"We've got to have time," Campbell said. "Our concept of time and the culture's sense of time here are two different things. We're from a society that's about fast food and getting it done. Over here it's much slower." Campbell points out that rebuilding Germany and Japan took 10 years, and they were not rebuilt while fighting a war.
Campbell doesn't watch the news every day, but many of his soldiers do and are troubled by the negative focus of the American media. "What I don't think people are seeing are all the great things that are happening each day and all the victories that are happening." Campbell rattles off a list of accomplishments: schools opening, businesses created, employment on the rise, and neighborhood advisory councils growing across the region. "All they see is the bad stuff," Campbell said. "For every explosive device that goes off, there are four or five that are stopped. For every person you find murdered, you don't hear about the four or five kidnap victims that were recovered."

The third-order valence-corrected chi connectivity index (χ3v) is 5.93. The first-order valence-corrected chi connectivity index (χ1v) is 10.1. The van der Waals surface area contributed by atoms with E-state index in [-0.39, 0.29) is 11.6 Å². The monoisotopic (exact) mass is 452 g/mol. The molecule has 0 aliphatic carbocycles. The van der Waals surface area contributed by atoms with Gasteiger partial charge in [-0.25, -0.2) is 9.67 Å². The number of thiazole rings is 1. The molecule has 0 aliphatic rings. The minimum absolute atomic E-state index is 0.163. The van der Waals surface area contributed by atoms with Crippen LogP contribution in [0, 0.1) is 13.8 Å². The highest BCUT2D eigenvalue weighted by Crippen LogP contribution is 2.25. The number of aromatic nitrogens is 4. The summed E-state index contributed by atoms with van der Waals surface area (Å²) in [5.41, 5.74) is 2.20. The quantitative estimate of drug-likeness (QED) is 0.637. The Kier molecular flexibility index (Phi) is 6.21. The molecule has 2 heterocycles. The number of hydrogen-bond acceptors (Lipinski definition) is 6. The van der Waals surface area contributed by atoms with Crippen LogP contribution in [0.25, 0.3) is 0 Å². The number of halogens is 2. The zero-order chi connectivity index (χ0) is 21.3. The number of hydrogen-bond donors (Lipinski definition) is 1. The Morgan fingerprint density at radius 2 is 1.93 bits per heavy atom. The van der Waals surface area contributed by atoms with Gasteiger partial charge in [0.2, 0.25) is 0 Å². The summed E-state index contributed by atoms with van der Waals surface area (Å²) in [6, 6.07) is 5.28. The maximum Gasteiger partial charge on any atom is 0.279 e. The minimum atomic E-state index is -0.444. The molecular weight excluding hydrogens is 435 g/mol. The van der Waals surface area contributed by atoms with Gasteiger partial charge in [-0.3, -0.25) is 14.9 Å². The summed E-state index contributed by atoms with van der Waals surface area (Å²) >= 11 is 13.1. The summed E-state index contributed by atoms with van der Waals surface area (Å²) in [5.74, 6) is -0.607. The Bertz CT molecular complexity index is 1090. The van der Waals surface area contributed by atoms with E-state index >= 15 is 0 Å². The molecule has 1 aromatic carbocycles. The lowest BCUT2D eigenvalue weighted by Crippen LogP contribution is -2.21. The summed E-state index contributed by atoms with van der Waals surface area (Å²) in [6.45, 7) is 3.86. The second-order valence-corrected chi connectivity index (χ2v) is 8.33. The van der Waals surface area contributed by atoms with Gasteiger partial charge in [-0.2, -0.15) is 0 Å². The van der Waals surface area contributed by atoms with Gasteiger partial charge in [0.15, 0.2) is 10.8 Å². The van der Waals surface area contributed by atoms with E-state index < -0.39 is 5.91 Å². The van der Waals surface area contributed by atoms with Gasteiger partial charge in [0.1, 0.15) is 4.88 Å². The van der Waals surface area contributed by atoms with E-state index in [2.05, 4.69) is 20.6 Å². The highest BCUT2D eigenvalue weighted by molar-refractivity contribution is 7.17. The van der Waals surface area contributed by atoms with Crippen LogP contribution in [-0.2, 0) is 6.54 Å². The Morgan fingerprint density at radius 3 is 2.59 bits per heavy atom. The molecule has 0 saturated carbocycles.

Campbell has missed four of the past five Christmas holidays with his family. With a wife of 23 years and two kids-ages 18 and 20-back home in Ft. Hood, Texas, he longs to return like other soldiers and their families-just not the easy way.